* * *
“How did she die?” Shekhar asked, his damp hands reflected the discomfort in his words more clearly.
“A road accident,” Ramya replied softly.
And with these words another blanket of silence enveloped them together. Outside they could hear the soft pitter patter of the rains. It seemed like the apt emotion of sadness over her death was reflected only by the seasons. Because the two people now aware about her demise were marred by confusion. In that moment it looked like the perfect act of balance by nature, somebody needed to cry then.
“I will see you tomorrow then,” Ramya suddenly rose from the chair and left.
* * *
“Patil, Vinay Patil. House number 34” Ramya could still hear her frantic voice on the phone.
“And your name is?” Ramya had asked her politely over the cold cup of coffee.
“Mallika,” the way she had replied, it had seemed to Ramya like she really meant the meaning behind it. Mallika the queen.
She had died in a road accident two days back. They had no idea there was a will until someone from her family came. The family member too had no idea what was written, he only was aware about its existence and the name of the lawyer who drew it.
Most of her things were to be given to the people residing in her colony. All like her selling their body to earn money each day and most often each night. It had been her parting debt to them, as she had written in the letter attached with the will. And scribbled under all these instructions were a hurried set of lines. “The brown envelope of letters to Ramya” and along side was the incorrigibly written an address.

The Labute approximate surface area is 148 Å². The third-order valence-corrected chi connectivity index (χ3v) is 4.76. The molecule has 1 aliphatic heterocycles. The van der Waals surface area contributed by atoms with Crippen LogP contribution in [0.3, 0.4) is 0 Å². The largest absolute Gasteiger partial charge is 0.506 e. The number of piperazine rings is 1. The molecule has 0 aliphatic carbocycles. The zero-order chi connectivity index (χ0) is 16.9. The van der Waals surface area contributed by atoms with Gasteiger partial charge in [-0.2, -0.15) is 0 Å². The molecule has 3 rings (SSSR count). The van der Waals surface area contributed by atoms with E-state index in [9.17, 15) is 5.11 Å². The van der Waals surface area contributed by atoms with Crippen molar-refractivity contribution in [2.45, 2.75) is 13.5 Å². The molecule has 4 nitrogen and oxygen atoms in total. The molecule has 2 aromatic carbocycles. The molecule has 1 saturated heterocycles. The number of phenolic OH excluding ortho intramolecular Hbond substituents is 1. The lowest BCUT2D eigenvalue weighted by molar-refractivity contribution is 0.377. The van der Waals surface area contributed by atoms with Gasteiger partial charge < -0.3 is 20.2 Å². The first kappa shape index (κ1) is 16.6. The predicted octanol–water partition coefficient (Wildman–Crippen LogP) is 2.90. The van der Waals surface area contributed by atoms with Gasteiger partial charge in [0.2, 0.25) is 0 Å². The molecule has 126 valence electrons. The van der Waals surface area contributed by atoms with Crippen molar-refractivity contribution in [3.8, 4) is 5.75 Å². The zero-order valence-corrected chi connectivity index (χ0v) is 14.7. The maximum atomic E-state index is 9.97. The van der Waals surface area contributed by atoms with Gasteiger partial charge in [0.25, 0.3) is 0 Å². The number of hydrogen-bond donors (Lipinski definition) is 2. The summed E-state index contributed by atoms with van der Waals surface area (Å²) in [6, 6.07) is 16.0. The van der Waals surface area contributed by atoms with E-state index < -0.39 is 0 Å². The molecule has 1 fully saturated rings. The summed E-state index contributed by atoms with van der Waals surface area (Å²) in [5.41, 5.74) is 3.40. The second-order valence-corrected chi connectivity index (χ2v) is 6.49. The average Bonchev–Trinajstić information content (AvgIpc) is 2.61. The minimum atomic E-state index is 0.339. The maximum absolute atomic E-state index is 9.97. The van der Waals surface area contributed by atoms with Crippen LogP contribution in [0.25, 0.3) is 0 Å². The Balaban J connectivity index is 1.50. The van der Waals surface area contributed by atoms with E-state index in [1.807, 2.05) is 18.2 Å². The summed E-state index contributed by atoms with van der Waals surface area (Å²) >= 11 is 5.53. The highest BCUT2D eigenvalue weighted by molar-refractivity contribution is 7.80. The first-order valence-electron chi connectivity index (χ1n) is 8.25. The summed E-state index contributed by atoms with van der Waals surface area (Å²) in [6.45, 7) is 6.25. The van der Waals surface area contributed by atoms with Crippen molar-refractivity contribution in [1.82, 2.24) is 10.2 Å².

* * *
She had been sitting for the last half an hour at the wooden desk. She had brought it from the shop under the building in exchange of an old lamp. She thought perhaps now with the letters to be read this should be an expected accessory. But what she forgot was that to embark upon this journey, a table could have been avoided but the willpower to attempt was all important.
She sipped her third cup of tea and continued to stare at the half sealed brown envelope.
“What might just happen if she reads. Perhaps it could be some sense of entertainment in her otherwise boring life,” Ramya thought out loud.
She pulled the stack towards herself and slowly extracted the letters.
They were dated and arranged in order. She had read the first one. It had been dated five years back. Below it were the rest of them.
12th December, 2008.
I read the above two lines again. I can hardly imagine calling anyone that presently. I don’t know what my future might hold but I do believe right now I am living my worst. I hope to survive one day and live to tell this tale to someone in person. These letters that I am intending to write are in the case that I don’t live to tell.
If you are reading this letter then it means that I have died, without narrating the story of my life.
I am Mallika. And for as long as I can remember I have been treated anything but this. So when people ask me as to what exactly is that I hope to achieve, my only reply is that ‘I hope to live up to my name.’
I want to live the life of a queen. I want to conquer this world which has never treated me fairly. It never gave my parents a chance to exist. In their short span of life they hardly ever spent a minute for themselves. Mother took up two jobs to support dad’s meagre income. And my dad worked double shifts to allow mother respite. The loved each other a lot. Which was for them the only saving grace of their lives.
They died in a road accident. I often wonder if the same would happen to me. I get scared. People who die in road accidents have a violent death. I don’t want to die like this. I hope I die a peaceful death, I hope I find peace in death.
Ramya could not proceed any further.
to be contd. at How I wish I could read your mind right now-Part 9